Facebook brings creepy ’Minority Report’-style ads one step closer

Zuck flogs your location to brands for a mall mithering

Tom Cruise plays with impressive looking giant touchscreen in still from the movie Minority report (based on book by Phillip K DIck))

Facebook will nudge the retail industry one step closer to Minority Report-style ads that know who you are, where you are, and blast you with personalized ads that only you can see.

We’re still some way from the noir movie vision, but you don’t need to boil a lobster quickly.

From Thursday, Facebook will make its users’ location and personal data history available to brands in the US, who can then decide whether to blast local foot traffic with targeted advertising. A brand will be able to tell how many local shoppers had “engaged” (that’s the jargon) with one of its advertisements on Facebook within the past 28 days.

The data will be aggregated and anonymised, unlike the 2002 Dreamworks movie adaption of Philip K Dick’s eponymous short story.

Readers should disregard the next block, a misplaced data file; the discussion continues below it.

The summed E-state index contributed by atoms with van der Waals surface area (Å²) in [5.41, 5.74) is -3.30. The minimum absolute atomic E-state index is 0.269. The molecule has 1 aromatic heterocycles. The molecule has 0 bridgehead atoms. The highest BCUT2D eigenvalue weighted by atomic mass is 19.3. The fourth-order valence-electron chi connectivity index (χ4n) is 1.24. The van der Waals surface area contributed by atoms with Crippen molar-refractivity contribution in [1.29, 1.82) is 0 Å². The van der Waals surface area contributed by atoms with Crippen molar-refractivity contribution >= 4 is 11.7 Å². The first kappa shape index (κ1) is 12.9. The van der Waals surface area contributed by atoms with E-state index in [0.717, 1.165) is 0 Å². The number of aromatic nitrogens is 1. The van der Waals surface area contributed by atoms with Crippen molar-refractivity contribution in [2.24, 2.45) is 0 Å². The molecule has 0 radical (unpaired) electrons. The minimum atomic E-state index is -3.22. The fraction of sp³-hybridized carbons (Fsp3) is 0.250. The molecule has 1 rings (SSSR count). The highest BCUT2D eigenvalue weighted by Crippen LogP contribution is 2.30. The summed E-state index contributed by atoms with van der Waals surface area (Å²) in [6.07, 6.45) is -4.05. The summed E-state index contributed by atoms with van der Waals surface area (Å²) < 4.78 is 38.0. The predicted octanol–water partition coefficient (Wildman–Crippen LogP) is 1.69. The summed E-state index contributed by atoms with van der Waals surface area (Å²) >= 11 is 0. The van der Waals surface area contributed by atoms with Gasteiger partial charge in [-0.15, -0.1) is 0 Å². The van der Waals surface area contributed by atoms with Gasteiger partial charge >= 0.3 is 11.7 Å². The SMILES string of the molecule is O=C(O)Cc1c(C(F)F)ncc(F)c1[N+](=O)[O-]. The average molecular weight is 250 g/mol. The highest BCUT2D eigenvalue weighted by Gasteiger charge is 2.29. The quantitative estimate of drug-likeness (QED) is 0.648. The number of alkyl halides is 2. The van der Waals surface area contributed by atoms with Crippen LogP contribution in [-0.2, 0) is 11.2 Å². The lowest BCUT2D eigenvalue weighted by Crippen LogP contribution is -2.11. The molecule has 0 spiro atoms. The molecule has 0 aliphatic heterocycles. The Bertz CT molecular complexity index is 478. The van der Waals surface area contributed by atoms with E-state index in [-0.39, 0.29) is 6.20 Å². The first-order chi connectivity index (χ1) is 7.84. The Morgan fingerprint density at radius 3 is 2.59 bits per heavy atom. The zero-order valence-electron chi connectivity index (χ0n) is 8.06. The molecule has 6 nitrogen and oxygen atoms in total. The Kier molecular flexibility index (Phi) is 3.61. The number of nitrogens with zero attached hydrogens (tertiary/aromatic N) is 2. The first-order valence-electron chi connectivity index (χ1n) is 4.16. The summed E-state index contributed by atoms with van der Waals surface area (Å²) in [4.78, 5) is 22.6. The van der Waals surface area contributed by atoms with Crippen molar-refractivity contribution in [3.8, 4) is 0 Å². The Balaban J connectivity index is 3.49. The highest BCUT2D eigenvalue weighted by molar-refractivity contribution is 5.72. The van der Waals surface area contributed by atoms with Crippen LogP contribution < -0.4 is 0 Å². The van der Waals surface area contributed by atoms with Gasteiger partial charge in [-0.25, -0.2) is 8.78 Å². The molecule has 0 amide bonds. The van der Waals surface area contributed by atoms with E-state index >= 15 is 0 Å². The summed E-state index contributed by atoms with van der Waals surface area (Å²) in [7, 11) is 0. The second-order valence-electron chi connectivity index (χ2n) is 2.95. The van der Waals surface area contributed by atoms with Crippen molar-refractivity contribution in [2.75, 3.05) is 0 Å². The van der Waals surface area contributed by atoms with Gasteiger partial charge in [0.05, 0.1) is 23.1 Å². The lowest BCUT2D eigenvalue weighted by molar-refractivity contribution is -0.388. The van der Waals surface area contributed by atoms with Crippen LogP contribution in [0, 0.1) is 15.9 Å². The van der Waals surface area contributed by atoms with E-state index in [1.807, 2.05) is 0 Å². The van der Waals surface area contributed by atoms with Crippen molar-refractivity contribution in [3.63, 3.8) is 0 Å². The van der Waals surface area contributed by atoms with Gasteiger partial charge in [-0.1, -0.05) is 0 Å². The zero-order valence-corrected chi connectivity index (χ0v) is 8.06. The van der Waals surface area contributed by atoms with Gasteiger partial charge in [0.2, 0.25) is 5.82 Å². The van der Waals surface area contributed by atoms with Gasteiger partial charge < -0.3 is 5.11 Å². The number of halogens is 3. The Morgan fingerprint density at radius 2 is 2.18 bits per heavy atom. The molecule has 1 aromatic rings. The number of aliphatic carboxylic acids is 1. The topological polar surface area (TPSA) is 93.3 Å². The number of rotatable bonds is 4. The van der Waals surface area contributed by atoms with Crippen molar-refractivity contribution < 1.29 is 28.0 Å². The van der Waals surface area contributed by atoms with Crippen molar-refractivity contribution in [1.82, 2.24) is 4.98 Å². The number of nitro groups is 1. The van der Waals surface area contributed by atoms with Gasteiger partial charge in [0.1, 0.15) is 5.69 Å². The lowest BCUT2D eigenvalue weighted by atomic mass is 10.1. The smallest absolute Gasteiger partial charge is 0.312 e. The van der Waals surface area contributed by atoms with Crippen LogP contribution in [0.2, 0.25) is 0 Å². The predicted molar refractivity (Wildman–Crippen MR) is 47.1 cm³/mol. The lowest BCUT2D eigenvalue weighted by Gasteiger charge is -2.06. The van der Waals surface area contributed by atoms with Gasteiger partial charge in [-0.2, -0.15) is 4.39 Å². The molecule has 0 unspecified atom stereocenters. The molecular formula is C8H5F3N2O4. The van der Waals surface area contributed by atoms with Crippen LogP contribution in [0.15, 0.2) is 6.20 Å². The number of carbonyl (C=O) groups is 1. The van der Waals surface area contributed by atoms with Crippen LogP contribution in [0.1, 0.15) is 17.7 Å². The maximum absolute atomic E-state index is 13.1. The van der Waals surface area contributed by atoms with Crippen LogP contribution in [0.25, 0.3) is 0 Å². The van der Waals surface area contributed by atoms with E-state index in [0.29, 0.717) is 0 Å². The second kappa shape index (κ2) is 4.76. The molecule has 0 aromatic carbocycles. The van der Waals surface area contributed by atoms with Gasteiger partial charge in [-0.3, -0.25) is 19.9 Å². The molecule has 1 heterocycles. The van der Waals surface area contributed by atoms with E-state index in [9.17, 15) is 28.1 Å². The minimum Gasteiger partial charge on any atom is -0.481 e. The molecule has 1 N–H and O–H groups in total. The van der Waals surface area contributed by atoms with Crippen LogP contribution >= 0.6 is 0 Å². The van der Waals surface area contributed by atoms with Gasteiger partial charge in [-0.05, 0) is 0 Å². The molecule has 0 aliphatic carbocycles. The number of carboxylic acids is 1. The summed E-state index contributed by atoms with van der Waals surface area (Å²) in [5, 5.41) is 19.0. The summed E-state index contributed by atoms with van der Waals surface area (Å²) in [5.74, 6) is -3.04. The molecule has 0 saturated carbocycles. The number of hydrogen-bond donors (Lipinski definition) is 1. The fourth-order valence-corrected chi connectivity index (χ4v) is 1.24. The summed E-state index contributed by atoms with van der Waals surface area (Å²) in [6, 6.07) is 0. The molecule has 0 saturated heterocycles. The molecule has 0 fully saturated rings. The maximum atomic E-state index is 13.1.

Set in 2054, Tom Cruise is bombarded with personalised advertisements as he walks through a mall. Such a scenario requires technology that hasn’t been perfected yet – but the mechanics are all in place. Where Facebook’s development is significant is in normalising the practice of what individuals would otherwise consider a privacy intrusion: your location and history are constantly being delivered to advertisers.

Users of the DTEK app bundled with BlackBerry Priv’s phone are revealing the extent of Facebook’s background location monitoring. One reviewer was typical, discovering that Facebook had accessed their location 561 times in 60 hours. (The same app revealed that Facebook’s WhatsApp app had raided the contacts book almost 30,000 times. Last year we argued that Facebook had purchased WhatsApp largely for its users address books: paying around $45 per address book, or $18bn.)

It isn’t known whether the service to advertisers will launch in Europe Facebook has been wary of replicating privacy-compromising offering such as the bulk face-scanning photo app Moments in Europe. ®

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